Also known as Halloween, Shadow-fest, Old Hallowmas, All Souls’ Day
Samhain is the witches’ New Year’s Eve. November 1st is the first day of the new year and as so marks the end of one summer and the beginning of winter. It is the final harvest of the year. This is the time of year when the ancient tribes harvested for the last time during the year, and prepared for the long months of winter. Food was stored, animals that were needed for food supply were slaughtered and prepared for long storage, and activity moved from outdoors to indoors into the warmth of th fire. Samhain is a time where we honor our ancestors and the memory they left behind. On Samhain the veil between the worlds is the thinnest. It is a powerful time for divination and contacting those who walked these lands before us. This is the time of the season where the Crone rules. (Crone, Maiden, Mother) Witches preform rituals using the Crones assistance, to leave behind that which they do not want to carry into the future; outdated habits, completion of past relationships, insecurities, and those things which do no service to carry on. Magick is done to better our lives, the lives of those around us, and all connected to the web of life. It is a festive, joyful time where we visit friends and share treats, stories, and memories.
February 1st or 2nd
Also known as Candlemas, Imbolg, Imbolgc, Brigantia, Lupercus, Disting.
Imbolc literally means “in the belly,” and traditionally had marked the lactation period of ewes and cows. Ewes are unable to produce milk until after they bear their young, which occurs at this time. Being that milk was very important to the basic survival of the tribes, this was a time of great joys. For the end of a long winter was in sight, and green hills and pastures were only a few months away. It is customary for witches to pour milk (or cream) onto the earth. This is done in thanksgiving, as an offering of nurturing, and assisting in the returning of fertility and generosity of the earth to its people (the return of spring). Imbolc is the holiday in which we honor Brid (pronounced breed) also known as Brigid, Brigit, Bride, in her maiden aspect. Brid is the protector and preserver of all memory and knowledge. She empowers us with the wisdom and knowledge to protect, nurture, and encourage fruitfulness of the land. For it is the source and foundation of all life. Brigit is the daughter of Dagda (the good God.) Imbolc is also a fire festival, with significance placed upon the light of the light of fire. It is traditional for witches to prepare grains, saved from previous harvest, to be blessed by the light of fire and Brid for Beltane planting. It is time for introspection of our own inner seasons and glimmer of personal growth. For as it is with the earth, we each have our own spiritual winters only to be followed by the glorious return of spring. With the return of new life, we retain great lessons and wisdom we would not have the gift of, unless we preserved through the winters harsh months.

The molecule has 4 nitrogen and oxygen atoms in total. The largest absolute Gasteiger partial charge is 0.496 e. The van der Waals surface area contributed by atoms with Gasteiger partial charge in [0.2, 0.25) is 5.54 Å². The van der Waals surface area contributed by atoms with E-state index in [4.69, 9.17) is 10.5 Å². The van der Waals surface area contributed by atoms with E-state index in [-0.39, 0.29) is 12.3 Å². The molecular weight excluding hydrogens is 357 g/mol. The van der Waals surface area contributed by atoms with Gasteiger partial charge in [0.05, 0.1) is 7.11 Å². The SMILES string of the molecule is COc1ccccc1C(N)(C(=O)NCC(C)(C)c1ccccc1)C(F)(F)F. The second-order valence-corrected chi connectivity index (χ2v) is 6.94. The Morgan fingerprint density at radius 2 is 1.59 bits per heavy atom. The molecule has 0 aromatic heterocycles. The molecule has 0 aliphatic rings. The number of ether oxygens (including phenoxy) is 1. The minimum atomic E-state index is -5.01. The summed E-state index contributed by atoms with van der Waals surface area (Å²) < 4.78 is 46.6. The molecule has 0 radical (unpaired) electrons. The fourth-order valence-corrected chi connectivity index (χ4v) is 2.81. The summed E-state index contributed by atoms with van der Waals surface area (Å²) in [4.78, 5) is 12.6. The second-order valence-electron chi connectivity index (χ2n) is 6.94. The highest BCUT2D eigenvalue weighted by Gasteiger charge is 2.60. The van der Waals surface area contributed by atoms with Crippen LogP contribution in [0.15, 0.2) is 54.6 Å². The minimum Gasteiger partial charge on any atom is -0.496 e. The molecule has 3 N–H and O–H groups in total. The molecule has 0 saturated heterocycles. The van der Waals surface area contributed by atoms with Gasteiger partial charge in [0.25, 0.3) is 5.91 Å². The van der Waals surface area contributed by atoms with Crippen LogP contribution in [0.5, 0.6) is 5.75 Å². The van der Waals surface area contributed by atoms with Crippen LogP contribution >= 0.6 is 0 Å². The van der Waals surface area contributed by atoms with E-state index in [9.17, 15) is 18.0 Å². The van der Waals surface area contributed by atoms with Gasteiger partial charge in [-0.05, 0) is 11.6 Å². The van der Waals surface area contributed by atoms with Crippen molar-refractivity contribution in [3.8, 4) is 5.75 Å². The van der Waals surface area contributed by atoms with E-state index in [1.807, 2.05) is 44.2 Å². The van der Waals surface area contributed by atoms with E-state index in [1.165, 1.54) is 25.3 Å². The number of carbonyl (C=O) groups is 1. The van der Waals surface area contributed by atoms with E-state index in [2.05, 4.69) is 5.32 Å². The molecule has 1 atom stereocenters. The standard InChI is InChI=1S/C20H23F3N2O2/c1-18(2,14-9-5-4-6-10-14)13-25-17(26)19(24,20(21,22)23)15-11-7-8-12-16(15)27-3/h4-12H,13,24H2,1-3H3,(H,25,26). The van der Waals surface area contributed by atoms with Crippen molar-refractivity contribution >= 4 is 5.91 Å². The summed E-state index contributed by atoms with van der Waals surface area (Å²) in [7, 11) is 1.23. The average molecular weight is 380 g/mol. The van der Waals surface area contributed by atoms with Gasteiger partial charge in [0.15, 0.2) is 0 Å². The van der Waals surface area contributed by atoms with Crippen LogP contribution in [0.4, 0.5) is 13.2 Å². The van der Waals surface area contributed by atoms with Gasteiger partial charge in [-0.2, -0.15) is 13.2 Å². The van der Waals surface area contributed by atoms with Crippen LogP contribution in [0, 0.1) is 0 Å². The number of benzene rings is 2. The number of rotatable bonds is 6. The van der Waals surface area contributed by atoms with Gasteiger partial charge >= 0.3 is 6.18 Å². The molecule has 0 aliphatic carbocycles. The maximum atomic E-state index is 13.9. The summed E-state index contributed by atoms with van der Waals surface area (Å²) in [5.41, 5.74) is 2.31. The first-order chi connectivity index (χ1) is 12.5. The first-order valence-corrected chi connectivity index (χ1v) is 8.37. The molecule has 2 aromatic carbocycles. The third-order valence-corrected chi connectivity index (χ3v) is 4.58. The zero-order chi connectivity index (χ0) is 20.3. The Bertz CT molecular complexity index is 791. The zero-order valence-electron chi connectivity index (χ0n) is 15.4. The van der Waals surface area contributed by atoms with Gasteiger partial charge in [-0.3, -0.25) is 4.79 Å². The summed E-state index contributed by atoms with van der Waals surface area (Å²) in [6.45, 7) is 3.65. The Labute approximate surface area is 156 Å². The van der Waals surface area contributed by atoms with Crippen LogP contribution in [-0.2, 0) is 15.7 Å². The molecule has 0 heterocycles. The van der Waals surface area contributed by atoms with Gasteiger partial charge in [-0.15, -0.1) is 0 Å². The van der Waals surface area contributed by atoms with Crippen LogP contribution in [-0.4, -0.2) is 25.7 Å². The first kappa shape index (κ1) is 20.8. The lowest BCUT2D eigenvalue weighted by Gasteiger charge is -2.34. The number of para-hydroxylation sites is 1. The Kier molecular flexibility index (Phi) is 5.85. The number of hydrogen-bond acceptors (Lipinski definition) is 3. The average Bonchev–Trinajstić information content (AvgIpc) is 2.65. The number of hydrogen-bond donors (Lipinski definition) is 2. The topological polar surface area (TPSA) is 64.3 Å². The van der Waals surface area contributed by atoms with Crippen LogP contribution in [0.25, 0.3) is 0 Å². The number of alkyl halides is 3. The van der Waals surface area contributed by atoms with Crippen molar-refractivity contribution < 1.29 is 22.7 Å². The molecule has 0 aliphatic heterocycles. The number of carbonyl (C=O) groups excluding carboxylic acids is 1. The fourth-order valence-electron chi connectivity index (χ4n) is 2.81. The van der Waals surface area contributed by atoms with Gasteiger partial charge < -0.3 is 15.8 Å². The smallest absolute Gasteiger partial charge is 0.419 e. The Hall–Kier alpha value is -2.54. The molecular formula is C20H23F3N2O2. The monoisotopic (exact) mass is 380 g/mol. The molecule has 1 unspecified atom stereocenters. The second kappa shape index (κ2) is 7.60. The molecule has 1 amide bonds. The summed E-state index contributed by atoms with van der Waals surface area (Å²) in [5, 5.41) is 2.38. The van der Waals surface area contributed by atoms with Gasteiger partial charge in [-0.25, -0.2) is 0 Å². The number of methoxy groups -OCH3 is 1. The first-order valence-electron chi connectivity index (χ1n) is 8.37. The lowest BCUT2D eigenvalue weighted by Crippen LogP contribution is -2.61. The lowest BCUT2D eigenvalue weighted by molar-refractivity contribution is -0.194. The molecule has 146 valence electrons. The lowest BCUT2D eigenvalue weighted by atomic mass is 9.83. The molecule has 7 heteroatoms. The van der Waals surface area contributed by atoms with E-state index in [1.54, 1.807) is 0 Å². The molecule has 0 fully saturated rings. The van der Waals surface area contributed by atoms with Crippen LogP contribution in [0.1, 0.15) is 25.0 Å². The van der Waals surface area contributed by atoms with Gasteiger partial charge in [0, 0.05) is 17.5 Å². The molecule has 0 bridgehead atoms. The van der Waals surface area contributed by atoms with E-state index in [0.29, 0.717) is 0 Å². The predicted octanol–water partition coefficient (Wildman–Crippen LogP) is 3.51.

Around March 21st
Also known as Vernal Equinox, Ostara, Esther
The Spring Equinox, second in the trilogy of fertility festivals, is the exact moment when day and night are equal. This is the moment when the Sun King begins his seminal journey across the sky. His warmth and light over take the darkness of winter until his peak at summer soltice in June. Ostara (Eostre), the Goddess of fertility and rebirth presides over the Spring Equinox. She stands among spring’s flowers and vines holding an egg in her hand. Her head is crowned with spring’s flowers. Ostara and the egg she carries are symbols of newborn life. Spring Equinox is the season of new life and new fire. It marks the beginning of the season of fertility and growth. Depending on the region it is the seedling time. Time to bless and plant the seeds. In other areas, the seeds are blessed for future planting. Eggs are charged as talismans for fruitfulness and success for the upcoming season. Spring Equinox is a celebration of balance, for it is not quite summer yet and not quite winter. It is the time when we are perched magically between the two seasons. It is a time to remember our balance in the greater scheme of things, we are an important part of all that happens around us. Our actions and deeds have affect on Earth, Her people, and the universe.
Also known as May Day, Bealtinne
Beltane is the last of the three fertility festivals, and the second major Celtic festival. Beltane, and its counterpart Samhain, divide the year into its two primary seasons of Winter and Summer. Beltane joyfully heralds the arrival of Summer in full garb. It is said that if you bathe in the dew of a Beltane morn, your beauty will flourish throughout the year. Beltane literally means “fire of the Bel.’ Bel is known as the bright and shinning one. On the eve of Beltane the Celts build two large fires, created from the nine sacred woods. In the Honor of Summer they were lit and the herds were ritually driven between them to purify and protect. The fires celebrate the return of life and fruitfulness to the Earth. Celebration includes frolicking throughout the countryside, dancing the Maypole, leaping over fires, and to “go a Maying.” Beltane marks the handfasting of the Goddess and God, the reawakening of the Earth’s fertility in its fullest. This is the union between the Great Mother and her young Horned God. This coupling brings new life on Earth. It is the unifying of the Divine Masculine and the Divine Feminine to bring back to third, consciousness. May is the month of sensuality and sexuality revitalized, the reawakening of the Earth and Her children. It is customary that handfastings, for a year and a day, occur at this time. These are trial marriages that typically occur between a couple before deciding to embrace the life eternal. It was understood by our ancestors that one does not really know another until they have lived with them, and things change. Beltane brings our brightest hopes for the future. Hopes of Love, Prosperity, Friendship, and Peace abound.
Around June 21st
Also known as Midsummer, Litha, Alban Hefin, Feill-Sheathain